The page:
Simpson Jr, S and Clifford, C and Ross, K and Sefton, N and Owen, L and Blizzard, L and Turner, R, Sexual health literacy of the student population of the University of Tasmania: results of the RUSSL Study, Sexual Health (Print): an interdisciplinary journal of sexual health including HIV/AIDS and sexually transmitted infections, 12, (3) pp. 207-216. ISSN 1448-5028 (2015) [Refereed Article]
Copyright 2015 CSIRO
Background: Evidence suggests a varied level of sexual health literacy (SHL) among university student populations, so we evaluated the SHL among students at the University of Tasmania.
Methods: Students were invited to complete an anonymous online questionnaire during August/September 2013. SHL was assessed using the ARCSHS National Survey of Australian Secondary Students & Sexual Health (ARC) and the Sexual Health Questionnaire (SHS). Predictors of literacy scores were evaluated by linear regression.
Results: The study recruited 1786 participants (8.2% of 2013 student population), of similar composition to the general university population. Female sex, older age, sexual education, and sexual experience were significant predictors of SHL. As hypothesised, students in medical/nursing disciplines had the highest SHL. Less expected were the significant differences by birthplace and religious affiliation, many of which persisted on adjustment for confounders. Compared with Australian/New Zealander students, overseas-born students had significantly lower ARC (–3.6%, P < 0.001) & SHS (–4.2%, P < 0.001); this was driven by Malaysian, Indian, and Chinese students. Compared with agnostic/atheist-identifying students, those of Buddhist (ARC: –5.4%, P = 0.014; SHS: –6.7%, P = 0.002), Hindu (ARC: –8.8%, P = 0.098; SHS: –12.2%, P = 0.027), Muslim (ARC: –16.5%, P < 0.001; SHS: –13.4%, P = 0.001) and Protestant (ARC: –2.3%, P = 0.023; SHS: –4.4%, P < 0.001) identifications had markedly lower SHL.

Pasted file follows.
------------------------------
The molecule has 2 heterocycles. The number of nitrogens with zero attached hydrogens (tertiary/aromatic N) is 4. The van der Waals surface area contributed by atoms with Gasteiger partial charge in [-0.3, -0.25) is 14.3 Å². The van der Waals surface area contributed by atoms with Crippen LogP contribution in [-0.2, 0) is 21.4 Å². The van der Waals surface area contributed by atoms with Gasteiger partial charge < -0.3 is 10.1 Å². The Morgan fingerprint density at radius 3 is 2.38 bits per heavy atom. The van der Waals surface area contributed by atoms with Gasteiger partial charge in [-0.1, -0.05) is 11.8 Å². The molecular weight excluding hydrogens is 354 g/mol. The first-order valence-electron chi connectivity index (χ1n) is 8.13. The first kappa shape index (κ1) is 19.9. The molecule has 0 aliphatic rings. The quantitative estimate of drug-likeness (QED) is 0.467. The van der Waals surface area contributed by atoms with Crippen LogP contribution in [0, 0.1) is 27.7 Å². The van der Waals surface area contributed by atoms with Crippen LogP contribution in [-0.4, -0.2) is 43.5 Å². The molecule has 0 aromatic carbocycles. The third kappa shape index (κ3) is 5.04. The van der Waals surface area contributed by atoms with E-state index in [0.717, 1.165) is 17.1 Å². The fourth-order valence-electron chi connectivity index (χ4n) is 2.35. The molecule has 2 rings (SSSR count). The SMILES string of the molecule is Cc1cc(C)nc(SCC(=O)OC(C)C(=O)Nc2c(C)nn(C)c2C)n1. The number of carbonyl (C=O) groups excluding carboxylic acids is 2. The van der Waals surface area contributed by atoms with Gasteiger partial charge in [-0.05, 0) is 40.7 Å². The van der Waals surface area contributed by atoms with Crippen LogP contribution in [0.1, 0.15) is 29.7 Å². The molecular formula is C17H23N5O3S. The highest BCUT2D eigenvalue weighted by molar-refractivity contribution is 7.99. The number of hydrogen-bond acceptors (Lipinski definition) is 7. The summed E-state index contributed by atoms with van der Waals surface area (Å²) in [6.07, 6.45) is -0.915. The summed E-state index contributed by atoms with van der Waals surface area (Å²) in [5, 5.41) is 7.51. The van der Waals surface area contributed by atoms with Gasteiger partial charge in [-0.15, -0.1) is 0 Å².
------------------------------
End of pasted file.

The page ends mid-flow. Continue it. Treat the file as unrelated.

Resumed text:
Conclusions: This study, one of the first among university students in Australia, found a varied SHL by sex, age, sexual education and sexual experience, as well as by birthplace and religious affiliation. These findings have applications in orientation and education programs at Australian universities.
|Item Type:||Refereed Article|
|Research Division:||Medical and Health Sciences|
|Research Group:||Public Health and Health Services|
|Research Field:||Public Health and Health Services not elsewhere classified|
|Objective Group:||Public Health (excl. Specific Population Health)|
|Objective Field:||Public Health (excl. Specific Population Health) not elsewhere classified|
|Author:||Simpson Jr, S (Dr Steve Simpson JR)|
|Author:||Clifford, C (Dr Christine Clifford)|
|Author:||Ross, K (Dr Kaz Ross)|
|Author:||Sefton, N (Mr Neil Sefton)|
|Author:||Blizzard, L (Professor Leigh Blizzard)|
|Author:||Turner, R (Professor Richard Turner)|
|Web of Science® Times Cited:||1|
|Deposited By:||Medicine (Discipline)|
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